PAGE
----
For several weeks, State Comptroller Glenn Hegar has been sounding the alarm on a looming state budget shortfall.
The state’s general revenue that lawmakers use to fund state services and agencies every two years has taken a serious hit amid the pandemic-induced recession.
More than half of that general revenue is funded by the state’s sales taxes.
When the outbreak hit Texas in March, things were still going swimmingly for the state’s finances. Texas sales tax revenue totaled $2.7 billion in March, up 2.9 percent from the same time last year. In April, as social distancing measures closed businesses and unemployment skyrocketed, the state began feeling the crunch and saw state sales tax revenue drop by 9.3 percent compared to the previous year, the steepest decline since January 2010.
This week, Gov. Greg Abbott offered a solution: budget cuts for the vast majority of state agencies.
In a letter, Abbott ordered state agencies to begin preparing for a 5 percent budget reduction. Several state agencies were exempt from the cuts, including the Texas Division of Emergency Management, the Texas Department of State Health Services, the Texas Workforce Commission, the Texas Military Department, and the Texas Department of Public Safety.
Eva DeLuna Castro, the lead fiscal and budget policy analyst at the Center for Public Priorities, told the Signal the exempt agencies amount to about 75 percent of Texas’ general revenue budget.
“That leaves the other 25 percent, which is still a lot of very important things,” Castro said.
Among the exempt agencies are public universities, multiple regulatory agencies, the Texas Commission on Environmental Quality and Texas Parks and Wildlife Department.
Out of Texas’ 175 state agencies, Castro estimated only around a dozen won’t be impacted by the budget cuts.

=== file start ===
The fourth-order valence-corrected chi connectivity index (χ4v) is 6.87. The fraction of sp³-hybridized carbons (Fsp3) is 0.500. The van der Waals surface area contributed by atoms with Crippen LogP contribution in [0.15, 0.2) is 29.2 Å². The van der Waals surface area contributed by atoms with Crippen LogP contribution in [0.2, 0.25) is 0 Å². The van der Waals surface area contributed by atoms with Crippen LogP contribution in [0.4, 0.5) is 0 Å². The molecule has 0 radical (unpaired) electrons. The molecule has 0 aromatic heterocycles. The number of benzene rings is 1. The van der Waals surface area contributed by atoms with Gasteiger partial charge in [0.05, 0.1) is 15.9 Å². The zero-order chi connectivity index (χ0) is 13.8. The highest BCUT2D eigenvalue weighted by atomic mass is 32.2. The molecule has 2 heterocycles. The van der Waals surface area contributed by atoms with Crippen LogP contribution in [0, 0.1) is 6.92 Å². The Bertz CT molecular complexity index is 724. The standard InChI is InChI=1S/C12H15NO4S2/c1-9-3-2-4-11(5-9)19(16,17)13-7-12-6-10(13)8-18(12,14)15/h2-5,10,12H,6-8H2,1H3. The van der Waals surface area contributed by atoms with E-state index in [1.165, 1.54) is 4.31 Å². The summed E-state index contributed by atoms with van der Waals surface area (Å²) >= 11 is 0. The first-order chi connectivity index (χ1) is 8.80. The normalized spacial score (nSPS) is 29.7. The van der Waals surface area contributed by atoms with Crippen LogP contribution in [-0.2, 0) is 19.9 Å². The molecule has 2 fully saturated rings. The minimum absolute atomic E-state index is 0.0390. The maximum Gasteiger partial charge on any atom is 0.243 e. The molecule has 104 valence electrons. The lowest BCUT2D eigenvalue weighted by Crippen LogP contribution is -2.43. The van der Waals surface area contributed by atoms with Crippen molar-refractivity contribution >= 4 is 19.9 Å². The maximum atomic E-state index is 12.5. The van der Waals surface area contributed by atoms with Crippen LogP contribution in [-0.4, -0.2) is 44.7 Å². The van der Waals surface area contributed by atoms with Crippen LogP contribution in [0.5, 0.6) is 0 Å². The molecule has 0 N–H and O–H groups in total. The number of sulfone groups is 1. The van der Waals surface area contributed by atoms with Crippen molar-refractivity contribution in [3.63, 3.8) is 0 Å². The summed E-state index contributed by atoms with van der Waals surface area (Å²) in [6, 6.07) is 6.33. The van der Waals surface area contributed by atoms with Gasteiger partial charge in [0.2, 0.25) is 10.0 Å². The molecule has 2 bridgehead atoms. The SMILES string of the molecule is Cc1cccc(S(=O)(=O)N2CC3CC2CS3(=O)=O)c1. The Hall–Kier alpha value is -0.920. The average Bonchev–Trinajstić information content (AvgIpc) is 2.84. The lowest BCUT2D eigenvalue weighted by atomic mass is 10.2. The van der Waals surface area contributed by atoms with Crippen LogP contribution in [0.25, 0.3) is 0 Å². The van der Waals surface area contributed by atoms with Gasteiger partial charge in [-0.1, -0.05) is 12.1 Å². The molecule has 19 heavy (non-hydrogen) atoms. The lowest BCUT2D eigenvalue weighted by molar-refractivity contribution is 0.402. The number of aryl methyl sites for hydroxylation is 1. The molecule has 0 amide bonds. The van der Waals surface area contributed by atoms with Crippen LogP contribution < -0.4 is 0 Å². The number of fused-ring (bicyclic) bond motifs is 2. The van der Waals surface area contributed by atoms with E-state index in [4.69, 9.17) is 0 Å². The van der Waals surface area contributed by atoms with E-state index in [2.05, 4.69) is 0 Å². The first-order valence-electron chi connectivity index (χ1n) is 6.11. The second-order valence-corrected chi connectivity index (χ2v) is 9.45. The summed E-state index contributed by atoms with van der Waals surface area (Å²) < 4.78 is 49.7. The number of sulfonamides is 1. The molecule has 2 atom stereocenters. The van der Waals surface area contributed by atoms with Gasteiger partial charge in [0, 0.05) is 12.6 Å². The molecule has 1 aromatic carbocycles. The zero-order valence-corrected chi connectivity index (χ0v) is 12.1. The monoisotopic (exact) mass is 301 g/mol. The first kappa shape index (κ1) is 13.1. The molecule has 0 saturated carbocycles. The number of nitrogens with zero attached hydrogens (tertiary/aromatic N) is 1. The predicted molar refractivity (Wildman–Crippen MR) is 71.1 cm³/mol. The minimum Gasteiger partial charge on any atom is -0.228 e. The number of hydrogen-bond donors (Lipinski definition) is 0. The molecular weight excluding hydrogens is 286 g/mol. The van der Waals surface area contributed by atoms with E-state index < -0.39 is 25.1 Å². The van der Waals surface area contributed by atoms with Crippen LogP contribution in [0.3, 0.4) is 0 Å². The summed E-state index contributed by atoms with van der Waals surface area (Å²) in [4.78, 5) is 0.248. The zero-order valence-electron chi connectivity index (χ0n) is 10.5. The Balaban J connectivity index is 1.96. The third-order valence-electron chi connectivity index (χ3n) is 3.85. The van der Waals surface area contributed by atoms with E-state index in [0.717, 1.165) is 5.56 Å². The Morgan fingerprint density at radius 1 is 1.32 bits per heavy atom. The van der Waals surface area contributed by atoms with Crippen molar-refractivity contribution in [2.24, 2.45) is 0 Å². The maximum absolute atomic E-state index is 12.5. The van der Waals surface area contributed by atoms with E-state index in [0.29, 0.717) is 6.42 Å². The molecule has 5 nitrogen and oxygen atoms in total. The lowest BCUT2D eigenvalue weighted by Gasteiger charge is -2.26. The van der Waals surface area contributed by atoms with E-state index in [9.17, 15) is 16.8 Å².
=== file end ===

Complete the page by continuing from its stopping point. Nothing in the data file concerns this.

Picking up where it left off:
Ultimately, it will be up to the respective state agencies to decide where the cuts go to, and it’s possible some won’t see layoffs. But many colleges, like the University of Texas at Austin for example, have already made budget cuts and are preparing more that will likely see workers furloughed.
Castro said that when looking at the budget of agencies that are not exempt, collectively, they’re facing $1.5 billion worth of cuts.
Across the U.S., other states are also facing revenue shortfalls and have been forced to either make budget cuts or borrow money.
Fortunately Texas is no stranger to sudden economic downturns due to wild fluctuations in its most valuable commodity, oil, and came prepared for a moment like this.
In 1988, when Texas began emerging from a massive oil bust that rocked the Texas economy that decade, state lawmakers created the Economic Stabilization Fund, better known as the Rainy Day Fund.
A piggy bank for tough times, the rainy day fund is the largest of its kind in the nation and boasts a budget of $8.5 billion.
That’s more than enough to avoid the $1.5 billion budget cuts that state agencies and universities are facing. To draw from the fund, Texas lawmakers would have to vote as a supermajority. Curiously, the Rainy Day Fund has been tapped into during more mild economic downturns, like those seen in 2001 and 2008.
“Our economic stabilization fund is called ‘the economic stabilization fund’ for a reason,” Castro said. “It’s supposed to stabilize the economy when there is no state general revenue.”
“They’ve gotten into the habit of thinking that it’s only for natural disasters,” Castro said of state leadership. “The first time it was actually used for a disaster was pretty recently, and it was wildfires. But prior to that it has been used when revenue tanks during a recession or temporary economic downturn.”
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